Next, I knew that the mechanics needed to be solid. So I started to do some research and found a few dozen diseases that were known to be weaponized, because who doesn't love a conspiracy theory? Anyway, I found dozens of these diseases and the compounds/treatments/cures that corresponded to each one. I noticed pretty quickly that there were a few elements that were very common between the cures, so I did what any other computer science/engineer would do... I made a spreadsheet! Now, not only did I make a spreadsheet, but I formulated calculations that would help me determine the probability of occurrence and likelihood of duplication in a deck with 7 (of course it is my favorite number) other diseases.
After around 2,000 calculations I finally determined which diseases could be in the deck. I had to limit them to diseases that had 5 or fewer elements because, with any more, the game would be impossible to play. So I stuck with the basics: Carbon, Hydrogen, Nitrogen, Oxygen, and Sulfur.
Now the great thing is these spreadsheets not only told me what diseases would be in the game, but how many of each element should be included to make it the minimal amount of cards, while still giving the opportunity to solve each disease once, if you happened to have the worst luck known to man and contract each disease found in the game!
So I printed out the cards and came up with the first deck. It was great, but there were multiple mechanics that I found just didn't work. For example, I included the charge of each atom for the first revision because the types of bonds will actually heavily rely on this aspect in the science of bonding. It was scientifically accurate but did not make for a fun game at all, so it was dropped fairly quickly. Although there were small changes that needed to happen, what we found was that the game was genuinely fun.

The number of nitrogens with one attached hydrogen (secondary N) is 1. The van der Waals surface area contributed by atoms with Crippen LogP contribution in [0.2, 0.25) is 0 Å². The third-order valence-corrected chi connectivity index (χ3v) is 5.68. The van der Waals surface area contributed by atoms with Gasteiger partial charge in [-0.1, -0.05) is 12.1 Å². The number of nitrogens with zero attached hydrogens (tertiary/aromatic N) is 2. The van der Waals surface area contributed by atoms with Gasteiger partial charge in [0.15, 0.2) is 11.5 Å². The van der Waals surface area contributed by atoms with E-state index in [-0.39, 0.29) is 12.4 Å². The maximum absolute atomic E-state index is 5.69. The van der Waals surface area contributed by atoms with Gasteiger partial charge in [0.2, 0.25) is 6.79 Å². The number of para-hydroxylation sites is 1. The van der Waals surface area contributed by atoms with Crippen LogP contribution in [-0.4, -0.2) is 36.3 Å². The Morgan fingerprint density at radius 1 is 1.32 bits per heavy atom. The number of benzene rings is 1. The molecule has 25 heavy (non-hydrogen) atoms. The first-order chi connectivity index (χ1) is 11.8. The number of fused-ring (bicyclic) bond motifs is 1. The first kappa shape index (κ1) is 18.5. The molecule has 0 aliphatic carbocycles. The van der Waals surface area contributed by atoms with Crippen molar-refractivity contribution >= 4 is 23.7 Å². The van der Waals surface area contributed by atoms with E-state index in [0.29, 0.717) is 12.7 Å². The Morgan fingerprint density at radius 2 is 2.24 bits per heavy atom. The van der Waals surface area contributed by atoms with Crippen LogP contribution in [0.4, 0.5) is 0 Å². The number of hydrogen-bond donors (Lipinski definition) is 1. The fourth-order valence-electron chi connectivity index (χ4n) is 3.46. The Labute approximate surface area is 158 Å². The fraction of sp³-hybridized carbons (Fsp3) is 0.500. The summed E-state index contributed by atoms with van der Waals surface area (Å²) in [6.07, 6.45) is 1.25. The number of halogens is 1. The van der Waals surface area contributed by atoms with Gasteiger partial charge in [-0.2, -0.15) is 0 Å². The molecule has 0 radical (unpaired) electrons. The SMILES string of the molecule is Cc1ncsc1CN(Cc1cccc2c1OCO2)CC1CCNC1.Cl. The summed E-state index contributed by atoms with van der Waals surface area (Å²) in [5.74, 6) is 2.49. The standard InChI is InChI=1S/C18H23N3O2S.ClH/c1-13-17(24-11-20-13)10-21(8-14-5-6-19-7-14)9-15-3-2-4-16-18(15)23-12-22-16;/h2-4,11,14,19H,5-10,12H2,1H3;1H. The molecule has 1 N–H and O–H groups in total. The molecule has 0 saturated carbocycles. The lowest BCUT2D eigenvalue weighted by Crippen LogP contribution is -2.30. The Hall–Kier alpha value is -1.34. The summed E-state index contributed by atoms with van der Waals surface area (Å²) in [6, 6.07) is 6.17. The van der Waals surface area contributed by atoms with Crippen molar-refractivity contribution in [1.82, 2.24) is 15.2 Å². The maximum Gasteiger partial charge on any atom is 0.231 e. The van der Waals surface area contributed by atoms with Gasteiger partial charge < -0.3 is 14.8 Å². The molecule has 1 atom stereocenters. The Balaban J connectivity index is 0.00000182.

The mechanics worked so well starting off because the math was so solid. Now don't get me wrong, the game has changed so much since then, but the fact remains that each thing you change about a game is a calculation that must be taken into account as a game designer. Even if you think it is a small change, it has the potential to make or break your game.
Anyway, since then, it has been playtested hundreds of times. I personally can't tell you how many times I have played the game. Thankfully I have dozens of games that I can sit back and be the GM. Now the unique thing about developing a cooperative game is that when I get to sit back and watch, I have the "watch the world burn" mentality. Since I made the game, every time someone loses, I kind of win. Haha now, this makes for some great banter between the players and myself at times. At times I can see how they are able to win, but I have to let them make the choices, so I just give them the disapproving father look when the just missed their chance to cure a disease.